Sure, we remember the bad times, but never very fondly. We prefer to let our memories dwell on joyful times, like Christmases long ago. Why? Because that warm cozy feeling inside is just the thing to cure any year-round case of humbug. Isn’t that what you want for your novel? That people will look back on it with a smile, and wonder when they get to read it again?
True, that may be a happy ending for your story, but the only way to get there is a happy ending for your story.
(See what I did there?)
People like to feel good. Feeling good is nice. Feeling REALLY good is memorable. So often modern novels, especially YA stories, are so filled with action, death, and revolution that they never have a truly happy ending. However, the truth is that a genuine, happy ending, is an essential part for nearly any story. Like, how many of us would like “Lord of the Rings” if, in the end of the “Return of the King”, Frodo decided to be Middle Earth’s next Dark Lord, and everyone lived miserably ever after.
I wouldn’t read it, for one.
Allow me to quote, at some length, J.R.R. Tolkien, from his (remarkable) essay, “On Fairy-Stories”:
“It is the mark of a good fairy-story, of the higher or more complete kind, that however wild it’s events, however fantastic or terrible it’s adventures, it can give to a child or man that hears it, …a catch of the breath, a beat and lifting of the heart, near to (or indeed accompanied by) tears, as keen as that given by any form of literary art, and having a peculiar quality.”
Though Tolkien applies this “lifting of the heart” to fairy-stories, I would extend it to any story, with perhaps only satire and Shakespearean tragedies aside.
Most writers who openly avoid happy endings cite distain for the cliché as their reason for fleeing from Tolkien’s “catch of the breath.” Of course, if the guy kills the villain, gets the kingdom, the riches, and the girl, things seem too scripted. After all, if everything works out perfectly, what was the point of the story? What was the cost?
But joyful endings don’t have to be happy. For lack of a better alternative, think again of the Lord of the Rings. Sure, it has a ‘happy’ ending, and it certainly gives the reader a “lifting of the heart,” but it is far from cliché. (Except, perhaps, for the fact that it established a trend, like so many elements of that story, and created a cliché) That aside, however, nothing about the end of the “Lord of the Rings” is predictable. Nor is it random, for that matter. I won’t develop my thoughts on the final pages of that ingenious trilogy for the sake of any (poor souls) who haven’t read it (yet.) But any who are in the know will agree that Tolkien’s trilogy ends on a joyful, if not light-hearted note. And though the readers may pity Frodo or Sam, they walk away from the book feeling uplifted, joyful, and victorious.
Creating Joyful Endings
So, you want one of these great endings and you don’t want a cliché? Here are a couple of ideas:
Give your hero what he really wanted, not what he wanted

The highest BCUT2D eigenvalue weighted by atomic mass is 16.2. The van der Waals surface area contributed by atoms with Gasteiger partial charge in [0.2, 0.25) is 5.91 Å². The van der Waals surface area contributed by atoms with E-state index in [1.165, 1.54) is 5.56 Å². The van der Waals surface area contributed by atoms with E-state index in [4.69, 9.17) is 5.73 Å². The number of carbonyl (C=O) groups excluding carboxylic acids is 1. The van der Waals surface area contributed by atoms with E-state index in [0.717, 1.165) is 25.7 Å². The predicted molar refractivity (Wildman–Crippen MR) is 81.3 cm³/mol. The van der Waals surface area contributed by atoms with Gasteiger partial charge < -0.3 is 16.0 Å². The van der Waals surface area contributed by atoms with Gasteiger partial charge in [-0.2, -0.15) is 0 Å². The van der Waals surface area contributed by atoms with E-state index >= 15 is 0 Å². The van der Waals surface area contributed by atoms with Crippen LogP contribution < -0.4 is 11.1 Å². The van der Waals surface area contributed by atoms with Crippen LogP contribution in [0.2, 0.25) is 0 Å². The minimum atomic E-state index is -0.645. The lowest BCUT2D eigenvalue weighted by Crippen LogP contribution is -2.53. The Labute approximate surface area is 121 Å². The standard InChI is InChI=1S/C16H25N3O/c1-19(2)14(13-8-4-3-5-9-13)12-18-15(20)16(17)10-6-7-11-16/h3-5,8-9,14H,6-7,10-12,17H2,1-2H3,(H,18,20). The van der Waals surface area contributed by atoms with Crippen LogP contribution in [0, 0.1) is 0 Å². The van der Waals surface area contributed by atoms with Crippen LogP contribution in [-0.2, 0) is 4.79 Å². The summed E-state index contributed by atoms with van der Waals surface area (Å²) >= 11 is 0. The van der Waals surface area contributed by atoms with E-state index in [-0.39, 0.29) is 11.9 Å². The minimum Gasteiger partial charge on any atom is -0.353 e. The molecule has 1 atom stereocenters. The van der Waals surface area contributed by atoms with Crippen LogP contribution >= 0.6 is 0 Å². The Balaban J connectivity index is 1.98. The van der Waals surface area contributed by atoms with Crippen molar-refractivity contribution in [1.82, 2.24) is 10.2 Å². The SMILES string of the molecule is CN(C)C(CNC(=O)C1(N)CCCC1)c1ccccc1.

Really deep heroes have two levels of desire. Frodo wanted to live in the shire the way it had always been. But deeper down inside, he loved the shire too much to stand by and watch it dissolve. He wanted to enjoy the Shire, but even more, he wanted the Shire to thrive. In the end (spoiler alert) Tolkien gave the hobbits the Shire, but took it from Frodo. Frodo lost what he wanted, but gained what he really loved.
Deny your hero’s material goal, but give him the spiritual victory
This type of ending can be very powerful. For an entire novel, your hero has chased his goal; his goal has consumed him. And then he loses it.
Perhaps a slandered, ill-accused, and defamed prince struggles to rally a small army loyal to the crown who will stand against the barbarian invaders. His army grows until it looks like he may just win out, but on the night before the battle, another rumor about the prince spreads through the camp and his entire army abandon’s him. The barbarians naturally have a hay-day destroying the capital city, and just as the hero is leaving his burning walls with his shoulders hanging in defeat, a small child comes and slips a tiny hand into the prince’s bloody, calloused fingers.
Sure, your hero has lost the material battle, but the spiritual victory far outweighs all the pain.
Give your hero everything, in the midst of nothing
Joseph and Mary had nothing. They were financially poor, in Bethlehem only to pay more taxes, and (just as for a slap to the face) they couldn’t even get a room at the local bed and breakfast. (More than likely, they didn’t even know what they were eating for breakfast.) So there they are, newlyweds, in a barn, struggling to get comfortable on the hay bales, when Jesus is born.
Suddenly, they were parents.
Suddenly, the world had a Savior.
Suddenly, all their efforts had paid off.
Sure, they had nothing, but they had everything.
That kind of revealing, emotional twist will turn your ending into a great climax, and a denouement which lasts forever.